--acquaintances who might with disdain doubt her ideal assumptions and purposes. Mrs. Cadwallader urges on Dorothea an adherence to the social norms that from the beginning--even ironically in her marriage to Casaubon-- Dorothea has rejected. These sane realists of Mrs. Cadwallader are nothing but conformists; she urges that Dorothea must “call things by the same names as others.” But Dorothea responds to Mrs. Cadwallader, “I have never called everything by the same name that all the people about me did,” and when Mrs. Cadwallader nods her head and declares that at least Dorothea now acknowledges her error, Dorothea denies it. “No, I still think that the greater part of the world is mistaken about many things. Surely one may be sane and yet think so, since the greater part of the world has often had to come round from its opinion.” Alas, not always but that is not reason enough not to continue to not call things by the same name as others.
     Dorothea defines for me the role of the teacher: one who does not call things by the same name as others. This practice will inevitably raise not a few eyebrows and inspire scorn from those others onto the nonconforming teacher, but often the world may come round from its opinion. At least, that is what we in our insane sanity who refuse to call things by the same name as others earnestly hope. Until then, I suppose we keep on keeping on.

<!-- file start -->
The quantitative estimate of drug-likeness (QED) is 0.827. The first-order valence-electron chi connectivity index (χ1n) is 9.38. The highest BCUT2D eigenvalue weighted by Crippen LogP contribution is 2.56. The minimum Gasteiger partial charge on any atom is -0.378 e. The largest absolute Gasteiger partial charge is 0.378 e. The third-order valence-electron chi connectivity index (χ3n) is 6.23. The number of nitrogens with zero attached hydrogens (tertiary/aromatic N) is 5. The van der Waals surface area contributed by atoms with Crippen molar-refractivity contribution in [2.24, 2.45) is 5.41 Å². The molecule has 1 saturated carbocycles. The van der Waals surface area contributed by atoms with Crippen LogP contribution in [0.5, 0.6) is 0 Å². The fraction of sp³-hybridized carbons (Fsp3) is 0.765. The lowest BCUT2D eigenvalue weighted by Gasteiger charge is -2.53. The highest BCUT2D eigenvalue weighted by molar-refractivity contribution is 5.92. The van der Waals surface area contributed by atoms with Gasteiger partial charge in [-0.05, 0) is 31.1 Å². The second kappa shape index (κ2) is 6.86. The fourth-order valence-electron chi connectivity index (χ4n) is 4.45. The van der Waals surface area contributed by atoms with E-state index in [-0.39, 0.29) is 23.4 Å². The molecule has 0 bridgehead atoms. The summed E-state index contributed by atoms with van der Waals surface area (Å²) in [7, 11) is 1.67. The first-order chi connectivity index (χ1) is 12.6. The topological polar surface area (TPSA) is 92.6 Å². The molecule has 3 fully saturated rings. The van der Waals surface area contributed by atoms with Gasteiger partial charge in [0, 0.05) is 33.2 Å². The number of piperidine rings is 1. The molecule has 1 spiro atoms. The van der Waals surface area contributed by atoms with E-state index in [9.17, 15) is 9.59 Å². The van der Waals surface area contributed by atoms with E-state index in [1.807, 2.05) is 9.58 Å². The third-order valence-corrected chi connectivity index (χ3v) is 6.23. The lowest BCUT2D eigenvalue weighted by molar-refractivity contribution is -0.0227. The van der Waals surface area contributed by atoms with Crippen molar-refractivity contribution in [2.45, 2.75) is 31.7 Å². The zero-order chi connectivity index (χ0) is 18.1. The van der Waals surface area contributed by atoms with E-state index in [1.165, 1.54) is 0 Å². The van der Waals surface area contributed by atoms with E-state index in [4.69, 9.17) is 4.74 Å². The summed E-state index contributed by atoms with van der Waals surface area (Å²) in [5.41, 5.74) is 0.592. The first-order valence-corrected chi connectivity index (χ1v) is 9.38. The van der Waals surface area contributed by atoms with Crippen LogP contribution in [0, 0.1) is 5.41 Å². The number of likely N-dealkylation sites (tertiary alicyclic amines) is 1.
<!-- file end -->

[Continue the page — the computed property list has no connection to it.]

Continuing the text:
09 February 2017

On Pronoun Reference

I’m big on pronouns. I tell students that pronouns replace nouns and therefore, when they use a pronoun they must be certain that there is a noun which precedes it¾and if there are two nouns that precede the pronoun they must be certain to ensure that the reader knows to which noun the pronoun refers. I also advise students that the pronoun must agree in number and gender with the noun which precedes it.
     The decision by the United States Court of Appeals for the Ninth Circuit in San Francisco delivered this evening declared that “It is beyond question that the federal judiciary retains the authority to adjudicate constitutional challenges to executive action.” The President, the Court said, has the power to judge whether executive actions are constitutionally acceptable. This ability of the judicial branch is central to the division of powers established by the Constitution of the United States. We are not to be governed by a monarch or dictator no matter how benevolent that monarch or dictator thinks itself to be!  We have a Constitution.
     Soon after the court ruled, Trump tweeted (imagine, a President of the United States ruling by tweets?) “See you in Court.” And I am wondering to whom does the President of the United States refer when he says “See you in court.” Does the pronoun ‘you’ refer to the United States Court of Appeals in San Francisco? In which case Trump threatens to see the Court in Court. Or is this ‘you’ referring to the people of the United States? Someone should teach Trump grammar.
     Trump’s behavior is more than reprehensible: it is unconstitutional and borders on the criminal.